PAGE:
The Grand Locus / Life for statistical sciences

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What’s in a title?

Trying to come up with a name for the blog, I wondered what a good title should be. If you ever wrote a scientific article, you probably found yourself in the same situation. You try to surf the trend, mix in carefully selected buzzwords and present the work under its sexiest side. Sexy, that is, to the veterans. Admittedly, not everyone will crave to read “Epithelial cell adhesion molecule (EpCAM) complex proteins promote transcription factor-mediated pluripotency reprogramming” (no offense intended, I just took the first title that showed up in PubMed).

Meta-analysis of scientific literature tells us a lot about how science and scientific discourse change over time. A simple title word analysis of the articles published in Nature in an 8 year interval shows how some topics fell from grace, whereas others rose to the top.

The struggle-for-hype allows us to tell what scientists and editors find exciting at a given time. To play with this idea, I collected all the titles of the Nature articles published in 2002 and in 2010, and ran Wordle on them. The size of a word in the cloud is proportional to its occurrence in the corpus...






I’m the boss!!

“You know how scientists will communicate in the future, don’t you?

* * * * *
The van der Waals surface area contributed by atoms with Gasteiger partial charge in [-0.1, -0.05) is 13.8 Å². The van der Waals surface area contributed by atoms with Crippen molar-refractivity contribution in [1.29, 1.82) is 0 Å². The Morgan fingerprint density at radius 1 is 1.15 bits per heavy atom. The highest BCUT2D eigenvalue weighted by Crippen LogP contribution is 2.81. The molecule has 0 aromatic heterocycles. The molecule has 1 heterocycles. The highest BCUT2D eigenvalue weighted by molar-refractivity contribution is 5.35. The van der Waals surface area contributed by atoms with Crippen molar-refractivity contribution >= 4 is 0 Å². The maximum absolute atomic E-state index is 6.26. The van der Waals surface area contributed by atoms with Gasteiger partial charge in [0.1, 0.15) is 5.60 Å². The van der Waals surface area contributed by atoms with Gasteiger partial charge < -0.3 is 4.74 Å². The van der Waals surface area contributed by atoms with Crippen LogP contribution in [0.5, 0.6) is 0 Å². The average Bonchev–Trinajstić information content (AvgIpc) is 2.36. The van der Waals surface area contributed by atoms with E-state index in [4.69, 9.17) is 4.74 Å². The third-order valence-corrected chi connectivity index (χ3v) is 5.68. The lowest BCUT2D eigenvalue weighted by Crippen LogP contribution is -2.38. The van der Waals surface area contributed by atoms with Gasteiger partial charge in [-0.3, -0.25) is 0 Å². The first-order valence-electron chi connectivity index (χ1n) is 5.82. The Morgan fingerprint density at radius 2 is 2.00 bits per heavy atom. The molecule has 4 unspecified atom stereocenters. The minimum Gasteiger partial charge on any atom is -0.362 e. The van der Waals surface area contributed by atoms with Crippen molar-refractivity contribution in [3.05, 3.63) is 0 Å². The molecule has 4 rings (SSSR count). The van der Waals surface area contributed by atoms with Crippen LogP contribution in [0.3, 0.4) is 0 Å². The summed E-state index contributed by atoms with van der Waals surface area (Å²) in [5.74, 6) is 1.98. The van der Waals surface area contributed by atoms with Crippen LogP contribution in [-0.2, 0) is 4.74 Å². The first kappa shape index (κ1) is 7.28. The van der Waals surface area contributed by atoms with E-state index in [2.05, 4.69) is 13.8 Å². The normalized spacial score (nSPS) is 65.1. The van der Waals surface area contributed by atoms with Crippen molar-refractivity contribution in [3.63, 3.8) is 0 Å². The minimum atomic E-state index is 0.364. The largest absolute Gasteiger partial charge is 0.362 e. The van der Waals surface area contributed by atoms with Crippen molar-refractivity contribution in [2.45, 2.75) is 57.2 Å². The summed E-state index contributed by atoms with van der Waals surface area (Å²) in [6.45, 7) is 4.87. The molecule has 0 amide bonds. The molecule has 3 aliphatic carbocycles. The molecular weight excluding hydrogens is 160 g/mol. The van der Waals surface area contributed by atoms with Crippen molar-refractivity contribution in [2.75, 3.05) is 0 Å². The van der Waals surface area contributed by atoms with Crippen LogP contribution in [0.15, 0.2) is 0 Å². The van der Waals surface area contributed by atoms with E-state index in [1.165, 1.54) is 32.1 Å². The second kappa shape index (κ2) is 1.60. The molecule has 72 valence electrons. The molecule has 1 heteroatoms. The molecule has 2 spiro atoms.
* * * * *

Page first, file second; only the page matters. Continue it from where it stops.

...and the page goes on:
— Of course I do!”

It is a shameless lie, I have no clue what Frédéric has in mind, but I don’t want to look stupid.

“And you Vincent, I bet you know it too... right?”

On this afternoon of 2004, somewhere on the south coast of Madagascar, Vincent gives one of his majestic puzzled looks. That was exactly what Frédéric had hoped for.

“Well, in the future, scientists will no longer publish in journals. They will have public lab notes. They will post their results on their personal Internet page day by day... like a blog. Peer scientists will be allowed to leave their comments, criticize the protocols and the results. In short, the information will go directly from the producers to the consumers, and it will spread much better because science will become open source.”

I believed it then.

But now, I just became an independent researcher. I have my own team. I am the boss!! And I realize that Frédéric was wrong. To stay in research you need a good track record. And as far as track...






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